They were sort of covered in this very light, thin layer of fur. Almost invisible. They were stupid.
They did the most menial of tasks in Guinea. After the infighting wars like this, Guinea was one of the only places where it was possible to set up a scientific lab, although with great difficulty, but Dr Thorton had managed it. Living like any other of his line of thinkers and aristocrats, on the luxuries of the new age, he had set up a thriving business in catering.
The work he did outsourced the virtual enjoyment of thousands of rich people all over the world, in their various enclaves and rich cities. We didn't really spend too much time finding out about it, but it was Dr Thorton's world and as far as they were concerned, it was the only world that existed. We were outsiders. We were able to be free, maybe more free than they were, although we never knew what tomorrow would bring and sometimes worried about our livelyhood. And they didn't care about us.
I once saw two of them fighting over a piece of bread. They really fed them badly, but managed to work them out so that they put loopholes through any animal rights laws. They didn't actually contain any human genes, but more the reverse engineering of the bits that make us able to work hard together with a complex social structure that artificially gave exponential growths in data retention with each passing year. The memory of an elephant, although it was actually kept in chips manufactured where Elephants had once lived. But in Guinea, life changed with the introduction of these simple self procreating animals. This is why our parents used to kill them and were ousted from the city. They used to go on shooting sprees at night just picking them off. No rights but those of their owners meant it was only slightly more punishable than killing animals or vandalism. And who knew if the judge was just jealous of his outsourcing from the cases that actually made money.
Stupid hairy yellow diseased faces. Dependence on oil based technology. Their existence depended on their profitability. If they didn't work, their chips would not be renewed.
When I was nine I first heard about it. They were going to pilot them in a factory. We all went to see them arrive. But they arrived in a posh bus and went right in. They were herded in with electric shock poles.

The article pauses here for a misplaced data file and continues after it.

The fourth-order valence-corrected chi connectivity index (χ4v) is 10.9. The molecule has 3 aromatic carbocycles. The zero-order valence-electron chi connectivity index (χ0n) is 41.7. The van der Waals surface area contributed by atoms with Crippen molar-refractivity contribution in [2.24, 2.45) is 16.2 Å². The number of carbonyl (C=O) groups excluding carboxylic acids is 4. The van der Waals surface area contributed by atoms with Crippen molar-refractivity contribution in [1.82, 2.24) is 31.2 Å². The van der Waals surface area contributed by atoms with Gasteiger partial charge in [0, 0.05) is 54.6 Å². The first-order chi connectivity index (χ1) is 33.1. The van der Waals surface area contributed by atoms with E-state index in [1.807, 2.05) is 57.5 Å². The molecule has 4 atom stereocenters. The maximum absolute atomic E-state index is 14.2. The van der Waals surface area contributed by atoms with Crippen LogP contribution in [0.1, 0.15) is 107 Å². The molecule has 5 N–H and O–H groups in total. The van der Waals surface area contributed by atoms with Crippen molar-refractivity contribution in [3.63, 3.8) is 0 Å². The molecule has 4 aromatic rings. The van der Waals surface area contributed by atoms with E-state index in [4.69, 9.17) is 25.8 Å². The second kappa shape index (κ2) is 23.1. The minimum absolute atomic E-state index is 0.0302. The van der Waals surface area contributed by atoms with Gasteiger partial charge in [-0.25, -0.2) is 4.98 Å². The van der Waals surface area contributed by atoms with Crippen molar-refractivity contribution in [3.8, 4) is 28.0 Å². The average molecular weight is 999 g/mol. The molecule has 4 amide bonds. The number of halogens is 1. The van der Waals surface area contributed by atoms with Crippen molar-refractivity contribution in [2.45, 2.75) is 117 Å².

A lot of regular, human workers were usually herded in like that though too, so it was no different. They would use satellites or some technology to look through the wasteland that used to be government rubbish tip, now melded with the rest of the countryside in a giant expanded moving trail of rubble progressively closer to the city.
They would go there and round people up, because it wasn't legal to get people to do what they did to you. And people wouldn't remember either. But if they actually hired people, the queues had a great tendency to turn into riots. People were too hungry, too desperate in the city to act with restraint before they were fed.
They would instead take you and do whatever torture it was on you for brief moments at a time. A day, a week, or permanently, meaning you disappeared.
But this forced labour was probably not paying off enough. And that was when even the more priviledged of us couldn't work anymore. When the mutants became mainstream, we just turned to counter culture, those of us who could.
And counter-culture welcomed us.
Although it meant being good at guarding from scavengers. We'd just take off in convoys to escape the cities. Now our dreams of somehow surviving there were gone. The old western dream.
The cities reduced to working and killing grounds for the quickly reproducing mutants, stupid obstinate mutants who never dreamed of anything. Us, we lived back with our grandparents and parents and plenty of other people in the countryside. When I was 15 we went to town though, a cousin had died and we all went for her funeral. A huge display was in the sky to mark her passing. She had been someone important. As the gliders surfed the sky above I saw a dead mutant in the side of the road. I was 15 and I was glad they were starting to be treated like we once were.